It's on David Cameron's watch that funding for flood defences have been cut. It's on his watch that flood defences that might have saved 2,000 homes and 400 businesses in Leeds were axed. Planned defences for hard-hit York were put on hold under the Prime Minister's previous government.
And it's on his watch that nearly 10,000 new homes have been built each year on flood plains, putting lives at risk, and threatening misery and financial disaster for thousands of households.
It's no wonder that in June, the independent Committee on Climate Change, in its official report, said that the government's worst failing was failure to deal with extreme flood risk, with the recommendation that it "develop a strategy to address the increasing number of homes in areas of high flood risk". Failure to spend £500million would cost £3billion, it said. Yet the government rejected the recommendation for action.
It is the Prime Minister who bears ultimate responsibility for the lack of action on flood defences. And a lot of the criticism in recent days has understandably focused on that immediate example of inaction.
Yet the scale of Prime Minister Cameron's responsibility for the lack of action extends far beyond that.
The residents of Cockermouth in Cumbria are testament to the fact that even near-new defences, put up after recent flooding, were no match for the force of one of this winter's storms.
We are now living in a world that's one degree warmer than pre-industrial levels - and that warming is going to, the experts tell us - as do our own eyes - mean more extreme weather, happening more often.
We've now have an El Nino weather event, an increasingly understood natural cycle that produces wild weather, droughts and floods.
But this is an extreme El Nino - unlike any before in its intensity. And that's the result of climate change.
We'll see more like this.
That means far bigger changes in the way we live, the way we manage land, the way we manage water, the way we build and repair houses.
Around Britain, we're seeing some exciting local initiatives, some innovative schemes, some local government and institutions that have grasped that change has to come.
In Gloucestershire, a Rural Sustainable Drainage Scheme has utilised simple, low-cost measures to reduce the rate of floods travelling downstream.
In London, where an area the size of Hyde Park is concreted over every year, Islington Council was an innovator in demanding Sustainable Urban Drainage for housing schemes.
In Cornwall, the Upstream Thinking project has focused on water quality improvements through land management, but also reduced flood risk.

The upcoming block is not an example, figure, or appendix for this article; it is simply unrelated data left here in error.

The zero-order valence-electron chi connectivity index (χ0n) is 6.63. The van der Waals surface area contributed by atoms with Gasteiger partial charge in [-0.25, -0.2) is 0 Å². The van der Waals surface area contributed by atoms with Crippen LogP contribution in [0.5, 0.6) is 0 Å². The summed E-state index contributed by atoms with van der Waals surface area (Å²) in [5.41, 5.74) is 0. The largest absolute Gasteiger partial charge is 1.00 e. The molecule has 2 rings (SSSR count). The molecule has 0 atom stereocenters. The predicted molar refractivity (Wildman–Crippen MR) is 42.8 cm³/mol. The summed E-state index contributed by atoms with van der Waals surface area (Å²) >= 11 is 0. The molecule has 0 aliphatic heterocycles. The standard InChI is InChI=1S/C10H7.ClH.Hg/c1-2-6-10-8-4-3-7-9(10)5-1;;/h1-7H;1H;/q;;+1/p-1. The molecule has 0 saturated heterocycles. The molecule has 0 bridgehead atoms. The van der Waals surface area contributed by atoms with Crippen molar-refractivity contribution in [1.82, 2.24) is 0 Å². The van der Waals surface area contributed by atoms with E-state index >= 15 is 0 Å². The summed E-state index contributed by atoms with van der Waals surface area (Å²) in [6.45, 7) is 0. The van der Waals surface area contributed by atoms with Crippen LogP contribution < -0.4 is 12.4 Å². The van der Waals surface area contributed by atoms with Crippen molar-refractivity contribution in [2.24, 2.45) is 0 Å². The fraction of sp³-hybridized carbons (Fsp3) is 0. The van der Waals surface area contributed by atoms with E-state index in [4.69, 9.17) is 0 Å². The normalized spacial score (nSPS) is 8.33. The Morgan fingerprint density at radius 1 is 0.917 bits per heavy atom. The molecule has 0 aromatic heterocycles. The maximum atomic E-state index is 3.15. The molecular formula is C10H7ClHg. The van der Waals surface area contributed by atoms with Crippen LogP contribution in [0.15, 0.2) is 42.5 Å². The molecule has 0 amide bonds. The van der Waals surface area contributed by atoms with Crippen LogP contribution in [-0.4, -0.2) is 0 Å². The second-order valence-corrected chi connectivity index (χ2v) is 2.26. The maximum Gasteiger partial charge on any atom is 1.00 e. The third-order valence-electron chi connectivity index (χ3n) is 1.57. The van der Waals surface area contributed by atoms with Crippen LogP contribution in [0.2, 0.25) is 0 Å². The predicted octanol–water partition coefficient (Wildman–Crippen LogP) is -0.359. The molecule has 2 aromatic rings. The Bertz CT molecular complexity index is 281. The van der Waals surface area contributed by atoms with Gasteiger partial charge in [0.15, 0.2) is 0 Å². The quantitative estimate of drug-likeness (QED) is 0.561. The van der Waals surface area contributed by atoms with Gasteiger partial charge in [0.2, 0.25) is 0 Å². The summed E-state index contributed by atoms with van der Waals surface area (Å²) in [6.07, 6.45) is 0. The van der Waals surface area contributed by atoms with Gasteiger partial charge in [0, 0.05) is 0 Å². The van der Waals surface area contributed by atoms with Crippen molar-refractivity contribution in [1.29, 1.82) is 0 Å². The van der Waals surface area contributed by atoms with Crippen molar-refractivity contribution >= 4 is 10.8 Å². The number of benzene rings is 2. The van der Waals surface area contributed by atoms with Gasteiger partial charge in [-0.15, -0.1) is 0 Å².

But these are fragmentary and small-scale - no criticism of their innovative, brave and determined proponents - but a huge criticism of the government's failure to understand that we will get more extreme rainfall, that we're often through even current actions increasing the risk not just to property but even life through our actions (such as building on flood plains).
We need a serious, coordinated national plan that considers how we can, in the words of a slogan I heard regularly on a recent visit to the Somerset Levels, a hugely vulnerable area, "slow the flow" of extreme, "unprecedented" rainfall.
The jargon is "total catchment management" - thinking about how landuse can be adapted to protect everyone. Water needs to be held on land for as long as possible, flooding peaks smoothed, flash floods avoided. Land needs to be kept absorbent, not concreted over.
One key proponent of a critical measure in this - tree planting - has been the Guardian columnist George Monbiot. But he's been a lone if powerful voice that David Cameron's governments have chosen to ignore.
On Prime Minister Cameron's watch we're seen no national plan for changes in land management.
And then there's the even broader picture - Britain's contribution to climate change - the very events we're now experiencing. As the nation that industrialised first, we have the highest cumulative emissions of greenhouse gases of any nation. That gives us a special responsibility to act, yet a leaked letter last month saw Amber Rudd admitting that Britain is set to fall far short - 25% short - of 2020 renewable energy targets.
And this is Prime Minister Cameron's even broader failure. He's presided over two governments that have put Britain back at the back of the pack on building a low-carbon future - action that's also cost many tens of thousands of potential jobs, pulled the rug out from under small green businesses and community energy projects across the country.
When it comes to dealing with the impacts of climate change on Britain, and doing our share in meeting the target for limiting global temperature rise to 1.5ºC above the pre-Industrial Revolution level, Prime Minister Cameron has been the modern equivalent of the Emperor Nero fiddling while Rome burned.
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